Lebedev said he can’t figure that one out either. In an interview yesterday with the liberal radio station Ekho Moskvy and on his personal LiveJournal blog, Lebedev claimed ignorance of the Putin-Kabaeva marriage article in his own paper, saying he found out about it four days after its publication: “I just returned from a fishing trip [on April 15],” Lebedev wrote, “where the fruits of civilization, including telephone communications, are lacking: nature, nature, and more nature. That’s why I just learned about the famous article…”
Lebedev distanced himself from the story, saying that it was most likely bullshit (“newspaper duck” in Russian), but he was giving his journalists the chance to either confirm its veracity, or retract it. Kabaeva has already denied it, and the alleged source, the director of a party-planning agency in St. Petersburg which the article claimed was participating in a “tender” to manage a Putin-Kabaeva wedding ceremony in June, also issued a denial.
Now the conspiracy theory, which involves a high-stakes battle between two of Russia’s most powerful warring factions: On one side, the so-called “liberals” headed by president-elect Dmitry Medvedev (Putin’s boy), and backed by the prosecutor’s office and the 40,000-armed-man-strong Anti-Narcotics Committee; on the other, the so-called “FSB” clan made up of the successor to the KGB as well as a rival prosecuting government organ, the Investigation Committee.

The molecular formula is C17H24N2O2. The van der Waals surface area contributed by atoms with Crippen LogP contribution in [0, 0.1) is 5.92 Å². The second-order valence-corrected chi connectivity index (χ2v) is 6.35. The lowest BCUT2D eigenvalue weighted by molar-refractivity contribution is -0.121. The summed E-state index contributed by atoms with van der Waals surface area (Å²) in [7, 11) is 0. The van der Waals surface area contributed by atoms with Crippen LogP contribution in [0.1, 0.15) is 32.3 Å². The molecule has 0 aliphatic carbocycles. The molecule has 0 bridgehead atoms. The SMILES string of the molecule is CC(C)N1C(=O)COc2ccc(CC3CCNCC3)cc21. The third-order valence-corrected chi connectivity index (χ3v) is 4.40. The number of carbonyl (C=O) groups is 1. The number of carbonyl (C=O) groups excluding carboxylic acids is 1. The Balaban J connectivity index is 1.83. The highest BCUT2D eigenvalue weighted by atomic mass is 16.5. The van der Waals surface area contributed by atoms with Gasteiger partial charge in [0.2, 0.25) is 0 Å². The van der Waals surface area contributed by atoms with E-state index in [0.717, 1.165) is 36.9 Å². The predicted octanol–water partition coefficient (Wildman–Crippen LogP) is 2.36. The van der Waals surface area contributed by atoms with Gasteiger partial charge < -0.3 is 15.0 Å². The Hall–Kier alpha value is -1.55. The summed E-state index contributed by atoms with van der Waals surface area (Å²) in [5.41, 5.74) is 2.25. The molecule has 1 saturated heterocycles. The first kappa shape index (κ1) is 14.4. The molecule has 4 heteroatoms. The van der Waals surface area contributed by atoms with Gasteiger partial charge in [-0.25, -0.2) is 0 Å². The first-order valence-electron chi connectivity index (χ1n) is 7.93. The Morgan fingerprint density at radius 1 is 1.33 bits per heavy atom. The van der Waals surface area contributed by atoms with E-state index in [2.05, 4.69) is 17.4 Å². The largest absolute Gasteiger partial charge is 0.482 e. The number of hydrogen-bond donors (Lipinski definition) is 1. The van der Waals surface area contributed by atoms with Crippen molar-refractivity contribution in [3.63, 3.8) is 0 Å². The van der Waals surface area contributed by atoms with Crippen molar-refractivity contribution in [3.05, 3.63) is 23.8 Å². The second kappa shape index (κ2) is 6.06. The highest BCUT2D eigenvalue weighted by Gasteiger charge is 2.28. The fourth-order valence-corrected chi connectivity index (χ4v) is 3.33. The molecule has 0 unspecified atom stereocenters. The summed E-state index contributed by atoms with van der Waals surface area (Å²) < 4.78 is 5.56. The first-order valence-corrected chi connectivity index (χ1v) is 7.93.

Last November, the FSB and the Investigation Committee arrested a powerful deputy finance minister allied with the “liberal” faction on charges of massive embezzlement. It was like a shot across the liberals’ bow by the FSB, who feared Putin was on the verge of choosing a liberal as his successor. Well, he did anyway. Medvedev. But the arrested deputy finance minister, Sergei Storchak, is still rotting in prison, proof that the war liberal-FSB is still going strong.
Storchak is not only on the liberal side of the war, he also has a strong connection to Moskovsky Korrespondent owner and oligarch Lebedev. Lebedev, citing his 30-year-long friendship with Storchak, offered in an open letter to publish Storchak’s letters from prison in his Moskovsky Korrespondent. A few weeks ago, the first of Storchak’s missives ran.
Which leads us back to the seemingly bunk Putin rumor. It looks more and more likely that someone from the FSB planted it knowing it would make Lebedev and his paper look foolish. That would be a clear retaliation for Lebedev’s attempts to exonerate Storchak, the FSB’s most valuable captured chess piece in its battle against Putin and the liberals he’s propped up. The FSB’s message is simple: If you fuck with us, we’ll fuck with you, your paper, and Putin—in more ways than you know.”
On the arrest of deputy finance minister Sergei Storchak in November of 2007 as part of the struggle for Putin’s successor:
This may be true: I have heard from a well informed source that Putin was planning to suggest the liberal minister of finance Aleksei Kudrin as his candidate for president. The arrest of Kudrin’s deputy foiled this plan, and so Dmitri Medvedev was chosen as the compromise figure.